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Canadian Journal of Infectious Diseases
Volume 2, Issue 2, Pages 64-69
http://dx.doi.org/10.1155/1991/637201
Consensus Conference on Lyme Disease

Laboratory Confirmation of Lyme Disease

Tom G Schwan,2 Warren J Simpson,1 and Patricia A Rosa2

1Arthropod-Borne Diseases Section, Laboratory of Vectors and Pathogens, National Institutes of Health, Rocky Mountain Laboratories, Hamilton, Montana, USA
2Laboratory of Microbial Structure and Function, Rocky Mountain Laboratories, National Institute of Allergy and Infectious Diseases, National Institutes of Health, Hamilton, Montana, USA

Copyright © 1991 Hindawi Publishing Corporation. This is an open access article distributed under the Creative Commons Attribution License, which permits unrestricted use, distribution, and reproduction in any medium, provided the original work is properly cited.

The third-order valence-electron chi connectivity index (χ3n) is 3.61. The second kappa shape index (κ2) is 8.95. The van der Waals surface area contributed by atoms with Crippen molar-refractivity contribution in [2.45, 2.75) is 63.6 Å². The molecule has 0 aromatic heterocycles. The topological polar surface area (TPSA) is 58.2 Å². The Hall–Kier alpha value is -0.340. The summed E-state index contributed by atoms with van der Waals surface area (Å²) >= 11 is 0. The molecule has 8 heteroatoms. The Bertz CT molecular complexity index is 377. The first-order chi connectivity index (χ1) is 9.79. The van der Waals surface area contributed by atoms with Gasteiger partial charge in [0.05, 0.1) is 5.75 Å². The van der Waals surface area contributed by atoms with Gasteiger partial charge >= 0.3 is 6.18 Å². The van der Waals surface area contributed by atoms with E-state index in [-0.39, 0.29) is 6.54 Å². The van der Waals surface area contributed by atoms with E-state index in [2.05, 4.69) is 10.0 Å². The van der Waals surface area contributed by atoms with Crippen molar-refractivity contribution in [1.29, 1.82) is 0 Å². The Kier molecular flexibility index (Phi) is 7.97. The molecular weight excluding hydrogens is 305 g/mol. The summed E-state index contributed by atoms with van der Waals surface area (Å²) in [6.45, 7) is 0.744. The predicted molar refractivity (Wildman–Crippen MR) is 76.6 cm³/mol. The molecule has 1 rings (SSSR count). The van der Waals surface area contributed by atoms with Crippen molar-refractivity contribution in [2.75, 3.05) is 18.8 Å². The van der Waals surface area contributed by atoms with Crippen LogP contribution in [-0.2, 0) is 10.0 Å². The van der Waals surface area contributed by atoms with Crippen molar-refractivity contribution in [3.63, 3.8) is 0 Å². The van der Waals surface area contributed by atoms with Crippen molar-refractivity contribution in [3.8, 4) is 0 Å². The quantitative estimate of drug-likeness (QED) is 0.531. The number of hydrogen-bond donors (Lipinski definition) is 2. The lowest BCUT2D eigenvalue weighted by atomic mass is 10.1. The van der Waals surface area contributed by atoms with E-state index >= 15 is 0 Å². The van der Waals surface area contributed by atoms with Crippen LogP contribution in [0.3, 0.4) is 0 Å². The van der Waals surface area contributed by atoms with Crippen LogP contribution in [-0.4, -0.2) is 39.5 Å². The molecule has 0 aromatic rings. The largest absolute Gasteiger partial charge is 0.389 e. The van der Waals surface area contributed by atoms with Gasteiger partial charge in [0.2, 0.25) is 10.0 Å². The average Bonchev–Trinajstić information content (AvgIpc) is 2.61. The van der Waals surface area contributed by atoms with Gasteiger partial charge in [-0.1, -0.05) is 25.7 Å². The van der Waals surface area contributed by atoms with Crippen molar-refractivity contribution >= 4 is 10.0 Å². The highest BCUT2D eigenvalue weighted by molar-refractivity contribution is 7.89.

Abstract

Lyme disease can be confirmed in the laboratory by isolation or detection of its causative agent, a tick-borne spirochete Borrelia burgdorferi, or by a diagnostic change in the titre of antibodies specific to the agent. B burgdorferi can be isolated and cultivated in Barbour-Stoenner-Kelly II medium. It can be detected by light microscopy in tissue sections or, rarely, in blood smears using various staining methods. There is interest in the development of alternative detection methods, including identification of specific antigens of B burgdorferi in the urine of suspected cases and demonstration of the presence of species-specific DNA using polymerase chain reaction assays. Currently, serological tests (indirect immunofluorescence assay, enzyme-linked immunosorbent assay and Western immunoblot) are the most practical and available methods for confirming Lyme disease. The quest to improve the specificity and sensitivity of serological tests – for example, through the use of specific recombinant antigens – continues.